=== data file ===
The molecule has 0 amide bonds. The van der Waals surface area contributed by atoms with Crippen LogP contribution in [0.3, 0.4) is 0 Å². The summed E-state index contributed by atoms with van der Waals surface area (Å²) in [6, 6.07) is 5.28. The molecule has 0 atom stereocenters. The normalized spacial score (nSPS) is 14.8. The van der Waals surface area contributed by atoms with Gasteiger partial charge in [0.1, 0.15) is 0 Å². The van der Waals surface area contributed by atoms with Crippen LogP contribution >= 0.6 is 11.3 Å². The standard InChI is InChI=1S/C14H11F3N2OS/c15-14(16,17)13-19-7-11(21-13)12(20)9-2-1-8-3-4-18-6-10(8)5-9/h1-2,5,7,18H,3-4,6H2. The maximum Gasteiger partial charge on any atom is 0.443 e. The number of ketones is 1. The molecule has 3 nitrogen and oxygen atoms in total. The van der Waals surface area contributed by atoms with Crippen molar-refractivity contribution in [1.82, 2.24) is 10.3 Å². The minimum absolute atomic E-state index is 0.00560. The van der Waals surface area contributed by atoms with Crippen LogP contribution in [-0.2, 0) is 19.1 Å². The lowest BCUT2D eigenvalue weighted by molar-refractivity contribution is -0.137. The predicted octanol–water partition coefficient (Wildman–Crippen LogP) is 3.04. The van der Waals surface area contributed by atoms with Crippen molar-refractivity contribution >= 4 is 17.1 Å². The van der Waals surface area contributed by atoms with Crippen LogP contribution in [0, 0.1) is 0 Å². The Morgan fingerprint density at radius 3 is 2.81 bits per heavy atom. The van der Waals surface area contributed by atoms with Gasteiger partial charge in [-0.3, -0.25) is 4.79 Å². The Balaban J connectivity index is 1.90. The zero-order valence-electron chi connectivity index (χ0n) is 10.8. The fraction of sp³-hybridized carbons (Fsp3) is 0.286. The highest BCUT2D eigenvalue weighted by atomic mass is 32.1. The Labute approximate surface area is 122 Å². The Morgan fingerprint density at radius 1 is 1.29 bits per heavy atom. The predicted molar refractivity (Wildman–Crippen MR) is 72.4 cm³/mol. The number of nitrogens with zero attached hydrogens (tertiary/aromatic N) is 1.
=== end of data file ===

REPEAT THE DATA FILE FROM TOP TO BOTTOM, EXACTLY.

The molecule has 0 amide bonds. The van der Waals surface area contributed by atoms with Crippen LogP contribution in [0.3, 0.4) is 0 Å². The summed E-state index contributed by atoms with van der Waals surface area (Å²) in [6, 6.07) is 5.28. The molecule has 0 atom stereocenters. The normalized spacial score (nSPS) is 14.8. The van der Waals surface area contributed by atoms with Gasteiger partial charge in [0.1, 0.15) is 0 Å². The van der Waals surface area contributed by atoms with Crippen LogP contribution >= 0.6 is 11.3 Å². The standard InChI is InChI=1S/C14H11F3N2OS/c15-14(16,17)13-19-7-11(21-13)12(20)9-2-1-8-3-4-18-6-10(8)5-9/h1-2,5,7,18H,3-4,6H2. The maximum Gasteiger partial charge on any atom is 0.443 e. The number of ketones is 1. The molecule has 3 nitrogen and oxygen atoms in total. The van der Waals surface area contributed by atoms with Crippen molar-refractivity contribution in [1.82, 2.24) is 10.3 Å². The minimum absolute atomic E-state index is 0.00560. The van der Waals surface area contributed by atoms with Crippen LogP contribution in [-0.2, 0) is 19.1 Å². The lowest BCUT2D eigenvalue weighted by molar-refractivity contribution is -0.137. The predicted octanol–water partition coefficient (Wildman–Crippen LogP) is 3.04. The van der Waals surface area contributed by atoms with Crippen molar-refractivity contribution >= 4 is 17.1 Å². The van der Waals surface area contributed by atoms with Crippen LogP contribution in [0, 0.1) is 0 Å². The Morgan fingerprint density at radius 3 is 2.81 bits per heavy atom. The van der Waals surface area contributed by atoms with Gasteiger partial charge in [-0.3, -0.25) is 4.79 Å². The Balaban J connectivity index is 1.90. The zero-order valence-electron chi connectivity index (χ0n) is 10.8. The fraction of sp³-hybridized carbons (Fsp3) is 0.286. The highest BCUT2D eigenvalue weighted by atomic mass is 32.1. The Labute approximate surface area is 122 Å². The Morgan fingerprint density at radius 1 is 1.29 bits per heavy atom. The predicted molar refractivity (Wildman–Crippen MR) is 72.4 cm³/mol. The number of nitrogens with zero attached hydrogens (tertiary/aromatic N) is 1.